To reduce urban violence, we must spark new approaches to working with young people and systems at the center of it.
The Roca Impact Institute works with communities and institutions who have a clear commitment to addressing violence by working with young people who are at the center of local incidents and trends. This national urban violence intervention effort engages with cities, states and nonprofit organizations around the country to change together, using cultural systems transformation to meet the unique needs of the individuals in that community.
Unlike a typical training approach, the Roca Impact Institute is an intensive coaching approach to capacity building. We work with police departments, criminal justice agencies, and community-based programs in sustained, collaborative partnerships over a 12-to-24-month period. Experienced Roca leaders engage partners to learn new, trauma-informed strategies, apply them to their local context, implement, practice and adapt.
Check back in June 2021 for more information, published articles, and a press release!
Lead Partners for the Roca Impact Institute
Community Based Organizations
Community-based organizations are often the most able to innovate quickly to address urgent community issues. This work is ideal for communities that have a critical need to address urban violence and can bring together local programs, police, and criminal justice agencies as partners to start a new program to reach young people who are not currently being served.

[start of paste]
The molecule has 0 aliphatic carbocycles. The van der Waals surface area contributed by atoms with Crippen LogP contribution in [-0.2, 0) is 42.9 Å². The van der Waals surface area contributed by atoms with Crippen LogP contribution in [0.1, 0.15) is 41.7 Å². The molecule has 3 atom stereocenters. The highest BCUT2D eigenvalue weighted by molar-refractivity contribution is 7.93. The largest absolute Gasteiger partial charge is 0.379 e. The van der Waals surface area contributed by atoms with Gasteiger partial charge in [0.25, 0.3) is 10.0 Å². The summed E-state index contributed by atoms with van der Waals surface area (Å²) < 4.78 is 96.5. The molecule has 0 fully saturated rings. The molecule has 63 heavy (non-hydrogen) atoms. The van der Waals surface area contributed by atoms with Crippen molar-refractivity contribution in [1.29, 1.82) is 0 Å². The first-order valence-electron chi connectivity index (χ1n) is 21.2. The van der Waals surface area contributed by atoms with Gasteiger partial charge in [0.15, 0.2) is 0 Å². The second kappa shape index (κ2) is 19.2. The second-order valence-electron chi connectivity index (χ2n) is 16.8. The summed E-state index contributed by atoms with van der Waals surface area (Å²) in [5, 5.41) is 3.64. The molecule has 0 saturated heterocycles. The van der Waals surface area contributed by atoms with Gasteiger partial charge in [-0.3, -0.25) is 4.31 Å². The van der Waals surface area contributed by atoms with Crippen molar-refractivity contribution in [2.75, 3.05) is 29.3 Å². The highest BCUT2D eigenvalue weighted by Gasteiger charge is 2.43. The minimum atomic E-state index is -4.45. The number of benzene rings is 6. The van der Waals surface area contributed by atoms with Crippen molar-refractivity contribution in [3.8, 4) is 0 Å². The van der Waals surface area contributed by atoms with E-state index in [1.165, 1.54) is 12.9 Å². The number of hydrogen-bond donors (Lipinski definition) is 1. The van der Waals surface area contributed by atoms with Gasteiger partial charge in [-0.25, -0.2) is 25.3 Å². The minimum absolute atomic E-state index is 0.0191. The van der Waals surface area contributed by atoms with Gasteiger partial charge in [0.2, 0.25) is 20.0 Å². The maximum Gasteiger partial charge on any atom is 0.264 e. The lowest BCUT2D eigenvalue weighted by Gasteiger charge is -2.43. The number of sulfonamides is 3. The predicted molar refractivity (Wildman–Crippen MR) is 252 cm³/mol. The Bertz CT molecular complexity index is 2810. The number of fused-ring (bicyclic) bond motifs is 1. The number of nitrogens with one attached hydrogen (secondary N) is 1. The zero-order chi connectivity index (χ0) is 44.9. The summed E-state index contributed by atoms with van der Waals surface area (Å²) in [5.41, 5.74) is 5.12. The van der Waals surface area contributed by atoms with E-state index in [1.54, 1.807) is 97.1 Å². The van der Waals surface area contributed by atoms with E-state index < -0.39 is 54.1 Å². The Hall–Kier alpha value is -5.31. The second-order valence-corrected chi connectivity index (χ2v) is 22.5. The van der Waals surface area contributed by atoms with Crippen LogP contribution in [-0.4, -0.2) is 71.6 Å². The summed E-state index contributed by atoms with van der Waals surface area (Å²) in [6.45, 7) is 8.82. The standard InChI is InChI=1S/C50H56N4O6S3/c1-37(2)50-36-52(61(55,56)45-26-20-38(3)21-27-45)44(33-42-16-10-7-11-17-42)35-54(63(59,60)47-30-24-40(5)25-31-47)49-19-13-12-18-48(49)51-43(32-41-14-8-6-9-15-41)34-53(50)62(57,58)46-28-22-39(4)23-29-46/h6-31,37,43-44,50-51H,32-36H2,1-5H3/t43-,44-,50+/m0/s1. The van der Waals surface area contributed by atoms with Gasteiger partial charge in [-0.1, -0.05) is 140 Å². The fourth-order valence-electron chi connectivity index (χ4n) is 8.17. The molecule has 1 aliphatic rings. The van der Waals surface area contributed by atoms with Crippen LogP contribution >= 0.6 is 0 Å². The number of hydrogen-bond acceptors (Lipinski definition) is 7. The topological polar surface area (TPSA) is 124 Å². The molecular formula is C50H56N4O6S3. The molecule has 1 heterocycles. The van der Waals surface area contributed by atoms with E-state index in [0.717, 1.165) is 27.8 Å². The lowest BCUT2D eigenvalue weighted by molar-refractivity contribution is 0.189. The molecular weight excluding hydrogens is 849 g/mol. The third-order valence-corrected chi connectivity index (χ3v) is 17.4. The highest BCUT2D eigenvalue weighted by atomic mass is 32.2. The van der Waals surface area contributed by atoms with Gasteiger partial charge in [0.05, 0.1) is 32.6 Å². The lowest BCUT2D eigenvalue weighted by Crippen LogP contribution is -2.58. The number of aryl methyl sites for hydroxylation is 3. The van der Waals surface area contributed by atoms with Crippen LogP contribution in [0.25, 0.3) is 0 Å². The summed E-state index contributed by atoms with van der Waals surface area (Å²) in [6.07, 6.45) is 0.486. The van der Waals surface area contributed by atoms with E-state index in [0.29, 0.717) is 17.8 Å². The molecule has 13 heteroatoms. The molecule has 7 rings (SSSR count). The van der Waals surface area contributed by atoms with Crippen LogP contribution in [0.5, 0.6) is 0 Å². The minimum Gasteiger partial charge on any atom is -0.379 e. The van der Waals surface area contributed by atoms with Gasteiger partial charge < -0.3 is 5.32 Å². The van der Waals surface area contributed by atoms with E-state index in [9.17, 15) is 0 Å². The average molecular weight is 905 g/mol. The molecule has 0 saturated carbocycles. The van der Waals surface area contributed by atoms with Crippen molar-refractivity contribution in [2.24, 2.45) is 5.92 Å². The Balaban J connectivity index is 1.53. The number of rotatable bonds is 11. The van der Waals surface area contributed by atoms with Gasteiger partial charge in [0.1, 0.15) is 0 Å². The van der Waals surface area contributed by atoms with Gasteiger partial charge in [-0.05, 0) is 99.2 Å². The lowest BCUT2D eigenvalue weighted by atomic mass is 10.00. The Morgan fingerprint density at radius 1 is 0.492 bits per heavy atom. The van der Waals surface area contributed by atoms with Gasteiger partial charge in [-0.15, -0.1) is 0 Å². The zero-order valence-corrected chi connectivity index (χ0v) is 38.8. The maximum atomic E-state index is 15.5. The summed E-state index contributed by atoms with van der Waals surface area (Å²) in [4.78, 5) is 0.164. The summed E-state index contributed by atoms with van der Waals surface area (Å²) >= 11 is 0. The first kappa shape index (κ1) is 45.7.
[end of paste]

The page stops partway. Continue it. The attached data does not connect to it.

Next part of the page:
As first responders, police departments are always the first to address violence and are often the individuals with the most engagement and touch points with the young people at the center of the violence. This work is ideal for police departments looking to build the tools and/or culture to effectively support change.
Criminal Justice Institutions
Regional criminal justice reform initiatives are essential, but frequently leave gaps in implementation, especially when policy precedes planning and resourcing. Like police, probation and parole officers frequently engage with young people involved in violence. The Institute helps these agencies and individuals build the tools necessary to engage young people in violence reduction.